Information for Parents
We’re grateful to you and your family for your interest in Carolina. While we know that the years leading up to college can be stressful for young people, we’ve also learned that it can be equally stressful for you as the parent. We have some advice that we hope will help.
First, take a deep breath. Then pat yourself on the back. You’ve reached a major milestone for successfully raising a child to young adulthood. Congratulations! We appreciate all the hard work that you’ve done to help your child prepare for this important step. At the same time, you may feel as if you are at another crossroads because the college years represent the official entry into adulthood. As you know, it’s important for your young adult to take ownership of his or her future. However, because the decision to go to college is an enormous investment in family resources—emotional and financial—we thought it might be helpful to also share with some FAQs just for parents. Please continue to visit this page as we will be adding more FAQs over time.
I didn’t go to college myself. Will that place my child at a disadvantage?
Absolutely not. Carolina’s commitment to access is legendary, and we welcome students who are the first in their families to attend college. In fact, in recent years, about eighteen percent of our entering class included students who were the first in their families to attend college (about 750 students). We are very excited to see more first-generation college students applying and gaining admission to Carolina because these students help contribute to the diversity of our student body. The University provides a list of resources specifically geared to family members who didn’t attend college themselves but are interested in supporting their children while they search for the best college for them.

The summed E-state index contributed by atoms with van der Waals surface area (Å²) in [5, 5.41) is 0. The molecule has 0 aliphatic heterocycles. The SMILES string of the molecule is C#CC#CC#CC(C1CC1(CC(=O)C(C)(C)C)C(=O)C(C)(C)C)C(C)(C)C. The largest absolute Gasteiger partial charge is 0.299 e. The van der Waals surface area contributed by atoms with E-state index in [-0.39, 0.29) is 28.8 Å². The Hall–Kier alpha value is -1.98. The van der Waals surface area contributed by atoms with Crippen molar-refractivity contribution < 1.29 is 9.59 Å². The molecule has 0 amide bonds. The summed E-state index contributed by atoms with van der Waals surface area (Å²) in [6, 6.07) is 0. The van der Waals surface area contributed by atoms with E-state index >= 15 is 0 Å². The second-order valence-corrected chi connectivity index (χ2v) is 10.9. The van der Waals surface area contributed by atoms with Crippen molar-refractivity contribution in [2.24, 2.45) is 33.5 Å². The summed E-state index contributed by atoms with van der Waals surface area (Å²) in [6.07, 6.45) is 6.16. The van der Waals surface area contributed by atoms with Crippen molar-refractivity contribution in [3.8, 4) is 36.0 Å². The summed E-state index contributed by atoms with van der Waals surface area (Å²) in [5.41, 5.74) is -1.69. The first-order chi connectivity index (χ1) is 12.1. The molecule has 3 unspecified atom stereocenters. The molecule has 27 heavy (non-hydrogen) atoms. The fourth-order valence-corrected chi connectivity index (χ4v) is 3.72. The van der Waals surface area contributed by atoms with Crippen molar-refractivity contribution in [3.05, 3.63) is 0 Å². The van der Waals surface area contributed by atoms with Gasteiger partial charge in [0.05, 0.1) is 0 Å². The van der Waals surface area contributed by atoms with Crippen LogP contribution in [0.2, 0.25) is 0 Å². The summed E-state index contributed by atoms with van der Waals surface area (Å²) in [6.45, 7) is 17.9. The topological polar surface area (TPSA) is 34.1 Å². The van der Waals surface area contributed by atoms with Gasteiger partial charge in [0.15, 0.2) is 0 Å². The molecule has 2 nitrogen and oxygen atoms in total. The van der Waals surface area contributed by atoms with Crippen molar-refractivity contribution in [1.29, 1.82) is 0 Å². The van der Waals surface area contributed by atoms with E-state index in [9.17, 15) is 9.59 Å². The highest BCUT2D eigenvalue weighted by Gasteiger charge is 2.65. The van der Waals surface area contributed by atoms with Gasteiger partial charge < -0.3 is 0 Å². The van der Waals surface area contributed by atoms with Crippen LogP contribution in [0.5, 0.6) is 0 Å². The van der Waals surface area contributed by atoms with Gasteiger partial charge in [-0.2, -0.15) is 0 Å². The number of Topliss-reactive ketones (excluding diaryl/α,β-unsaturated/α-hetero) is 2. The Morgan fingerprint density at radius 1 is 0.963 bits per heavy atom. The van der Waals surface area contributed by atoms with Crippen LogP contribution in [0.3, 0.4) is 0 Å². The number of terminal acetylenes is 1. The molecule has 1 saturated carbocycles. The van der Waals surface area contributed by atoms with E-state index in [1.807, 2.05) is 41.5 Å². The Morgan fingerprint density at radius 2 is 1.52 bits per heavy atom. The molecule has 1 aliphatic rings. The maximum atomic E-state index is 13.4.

I am an alumnus/a of the University. Will this be taken into consideration when my child applies?
Because we maintain close ties with our alumni and value their commitment to the University, we do ask about alumni ties on our application. For non-resident children of alumni (those whose mother, father, step-father, or step-mother attended Carolina), family ties to the University may be used in our final admission decision. Please note that legacy status cannot be derived from siblings, grandparents, or other extended family.
Family ties for the children of alumni within North Carolina are not considered in our final decisions. Since the number of alumni within the state is considerable and since the University is a state-supported institution, giving a significant advantage to their in-state children wouldn’t be fair to the other North Carolina taxpayers. However, the children of in-state alumni do fare very well in admission since they apply well-prepared to succeed at Carolina.
We are from out of state and will be moving to North Carolina. Where is the best place to live so that our children receive the kind of education that will best prepare them for admission to Carolina one day?
Welcome to North Carolina! Our state has enjoyed a long-standing commitment to education and as a result, North Carolina is fortunate to have a wonderful public education system in both urban and rural areas that has prepared countless young people to enter Carolina. Although we are unable to recommend one school system over another, you may be interested in the resources offered by the state Department of Public Instruction.
I’ve heard that it’s easier to get into Carolina if you come from a big city such as Raleigh. Is that true?
No. It is true that we admit more students from urban areas, but that is only because more students apply from urban areas. We have no quotas of any type for admission, other than the 18 percent cap on enrollment for out-of-state students.
How is residency determined?
Under state law, North Carolina residents are eligible for a lower tuition rate to state universities, including the University of North Carolina at Chapel Hill. In order to qualify as a resident for tuition purposes, a person must have established legal residence (or domicile) in North Carolina and maintained that legal residence for at least twelve (12) months prior to his or her classification as a resident for tuition purposes. Each student is classified as an in-state or out-of-state resident upon admission. For more, please visit the University’s page on Residency.
What is the payment schedule for tuition?
Electronic bills are issued around the 16th of each month and will be due the next month. Tuition, fees and other charges for the term are due prior to the first day of classes for the term. Interim bills include other charges incurred during the term. Enrolled students and Authorized Users will receive email notification when bills are available in the ConnectCarolina Student Center. For more: please see Student Account Services.